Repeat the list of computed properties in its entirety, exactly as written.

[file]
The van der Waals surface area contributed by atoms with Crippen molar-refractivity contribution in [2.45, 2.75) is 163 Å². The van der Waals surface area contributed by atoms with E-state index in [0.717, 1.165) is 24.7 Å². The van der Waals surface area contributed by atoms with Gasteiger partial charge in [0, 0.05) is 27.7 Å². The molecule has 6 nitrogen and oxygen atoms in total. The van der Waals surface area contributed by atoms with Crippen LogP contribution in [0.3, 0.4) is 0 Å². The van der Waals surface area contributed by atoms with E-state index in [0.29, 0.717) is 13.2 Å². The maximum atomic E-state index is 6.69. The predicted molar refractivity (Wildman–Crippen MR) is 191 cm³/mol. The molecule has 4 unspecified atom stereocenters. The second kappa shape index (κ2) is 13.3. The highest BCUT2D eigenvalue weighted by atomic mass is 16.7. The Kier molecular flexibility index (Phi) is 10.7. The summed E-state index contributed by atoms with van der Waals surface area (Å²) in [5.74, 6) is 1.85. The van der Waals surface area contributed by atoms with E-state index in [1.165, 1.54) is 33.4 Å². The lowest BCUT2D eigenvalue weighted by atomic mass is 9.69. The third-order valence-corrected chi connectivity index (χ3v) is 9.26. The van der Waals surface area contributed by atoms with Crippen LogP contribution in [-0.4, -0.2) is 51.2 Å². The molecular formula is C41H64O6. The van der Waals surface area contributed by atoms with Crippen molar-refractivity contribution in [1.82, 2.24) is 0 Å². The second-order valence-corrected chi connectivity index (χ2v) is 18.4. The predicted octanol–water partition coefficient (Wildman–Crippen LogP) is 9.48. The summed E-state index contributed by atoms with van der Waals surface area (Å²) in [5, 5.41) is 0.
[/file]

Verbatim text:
The van der Waals surface area contributed by atoms with Crippen molar-refractivity contribution in [2.45, 2.75) is 163 Å². The van der Waals surface area contributed by atoms with E-state index in [0.717, 1.165) is 24.7 Å². The van der Waals surface area contributed by atoms with Gasteiger partial charge in [0, 0.05) is 27.7 Å². The molecule has 6 nitrogen and oxygen atoms in total. The van der Waals surface area contributed by atoms with Crippen LogP contribution in [0.3, 0.4) is 0 Å². The van der Waals surface area contributed by atoms with E-state index in [0.29, 0.717) is 13.2 Å². The maximum atomic E-state index is 6.69. The predicted molar refractivity (Wildman–Crippen MR) is 191 cm³/mol. The molecule has 4 unspecified atom stereocenters. The second kappa shape index (κ2) is 13.3. The highest BCUT2D eigenvalue weighted by atomic mass is 16.7. The Kier molecular flexibility index (Phi) is 10.7. The summed E-state index contributed by atoms with van der Waals surface area (Å²) in [5.74, 6) is 1.85. The van der Waals surface area contributed by atoms with E-state index in [1.165, 1.54) is 33.4 Å². The lowest BCUT2D eigenvalue weighted by atomic mass is 9.69. The third-order valence-corrected chi connectivity index (χ3v) is 9.26. The van der Waals surface area contributed by atoms with Crippen LogP contribution in [-0.4, -0.2) is 51.2 Å². The molecular formula is C41H64O6. The van der Waals surface area contributed by atoms with Crippen molar-refractivity contribution in [1.82, 2.24) is 0 Å². The second-order valence-corrected chi connectivity index (χ2v) is 18.4. The predicted octanol–water partition coefficient (Wildman–Crippen LogP) is 9.48. The summed E-state index contributed by atoms with van der Waals surface area (Å²) in [5, 5.41) is 0.